A unit owner claimed that she needed an emotional support animal because of a disability, and provided a doctor’s note to the condominium association supporting this need. The unit owner selected a dog as the emotional support animal, and as a reasonable accommodation the association agreed to allow the dog into a no-pet building. The unit owner demanded the right to take the dog everywhere, including into the swimming pool, making various arguments and attaching various Fair Housing Act articles relating to the need to allow people with disabilities equal access to the property of an association. Although the association was willing to make reasonable accommodations, it learned from the local health inspector that if the dog went into the pool, the pool would need to be closed. When presented with this information, the disabled resident stopped demanding the dog’s access to the pool, even though she never agreed that she did not have that right.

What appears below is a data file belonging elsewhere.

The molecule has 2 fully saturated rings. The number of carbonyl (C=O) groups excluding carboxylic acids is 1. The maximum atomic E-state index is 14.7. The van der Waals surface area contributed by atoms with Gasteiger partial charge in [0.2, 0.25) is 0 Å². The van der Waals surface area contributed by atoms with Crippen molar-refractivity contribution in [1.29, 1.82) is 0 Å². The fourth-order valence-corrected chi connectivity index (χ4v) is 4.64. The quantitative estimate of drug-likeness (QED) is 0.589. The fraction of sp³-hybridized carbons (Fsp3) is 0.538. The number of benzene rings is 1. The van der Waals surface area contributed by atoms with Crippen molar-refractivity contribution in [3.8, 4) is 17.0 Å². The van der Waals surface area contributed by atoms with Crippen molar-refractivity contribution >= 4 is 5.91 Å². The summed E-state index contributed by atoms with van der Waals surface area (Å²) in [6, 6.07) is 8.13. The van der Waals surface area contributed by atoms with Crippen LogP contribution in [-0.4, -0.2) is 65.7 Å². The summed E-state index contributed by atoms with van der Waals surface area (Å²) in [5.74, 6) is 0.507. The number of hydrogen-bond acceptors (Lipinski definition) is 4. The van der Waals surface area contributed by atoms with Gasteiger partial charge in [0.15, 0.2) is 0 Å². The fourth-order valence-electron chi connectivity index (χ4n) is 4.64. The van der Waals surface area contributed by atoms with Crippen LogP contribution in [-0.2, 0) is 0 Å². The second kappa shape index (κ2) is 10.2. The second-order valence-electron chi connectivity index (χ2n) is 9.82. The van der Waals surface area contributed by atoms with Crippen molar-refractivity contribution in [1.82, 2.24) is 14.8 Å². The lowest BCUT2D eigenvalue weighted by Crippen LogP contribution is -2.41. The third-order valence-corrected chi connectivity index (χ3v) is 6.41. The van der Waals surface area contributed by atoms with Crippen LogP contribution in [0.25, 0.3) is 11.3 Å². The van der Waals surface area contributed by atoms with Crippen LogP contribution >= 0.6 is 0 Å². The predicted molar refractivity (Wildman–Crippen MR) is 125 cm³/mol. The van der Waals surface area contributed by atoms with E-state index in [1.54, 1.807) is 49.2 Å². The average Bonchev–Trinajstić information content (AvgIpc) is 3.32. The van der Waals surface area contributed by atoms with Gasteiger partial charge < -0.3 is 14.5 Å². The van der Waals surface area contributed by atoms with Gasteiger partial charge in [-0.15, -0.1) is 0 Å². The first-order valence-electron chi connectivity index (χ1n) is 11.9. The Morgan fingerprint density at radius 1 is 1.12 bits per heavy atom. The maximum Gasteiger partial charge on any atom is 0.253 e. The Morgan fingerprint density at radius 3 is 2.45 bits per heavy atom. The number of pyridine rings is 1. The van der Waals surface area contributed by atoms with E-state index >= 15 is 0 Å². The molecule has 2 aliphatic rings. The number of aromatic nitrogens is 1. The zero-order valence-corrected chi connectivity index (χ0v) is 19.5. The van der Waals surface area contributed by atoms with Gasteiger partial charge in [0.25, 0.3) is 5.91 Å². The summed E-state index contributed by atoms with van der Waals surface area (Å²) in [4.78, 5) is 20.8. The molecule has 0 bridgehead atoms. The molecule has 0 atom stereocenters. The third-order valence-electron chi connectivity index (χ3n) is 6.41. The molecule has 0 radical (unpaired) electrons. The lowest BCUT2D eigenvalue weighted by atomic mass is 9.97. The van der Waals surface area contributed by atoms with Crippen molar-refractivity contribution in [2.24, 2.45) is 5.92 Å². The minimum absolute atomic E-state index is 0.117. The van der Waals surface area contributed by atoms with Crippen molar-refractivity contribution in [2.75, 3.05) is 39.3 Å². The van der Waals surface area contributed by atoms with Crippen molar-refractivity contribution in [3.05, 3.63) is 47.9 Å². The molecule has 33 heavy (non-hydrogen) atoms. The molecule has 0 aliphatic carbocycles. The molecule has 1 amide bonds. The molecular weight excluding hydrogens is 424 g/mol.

Lesson: Sometimes simply getting the unit owner or resident to abide by a reasonable result is sufficient, and you don’t need the unit owner or resident to actually agree.
Dealing with requests for emotional support animals is tricky. An attorney who specializes in condominium law can assist you through the process. If your association is unsure of how to respond to a request for an emotion support animal, or if they are thinking of denying a request for an emotional support animal, contact The Husch Blackwell Condominium & HOA Law Team. We have the experience and expertise to help your association and reduce the risk of any successful suit against the association.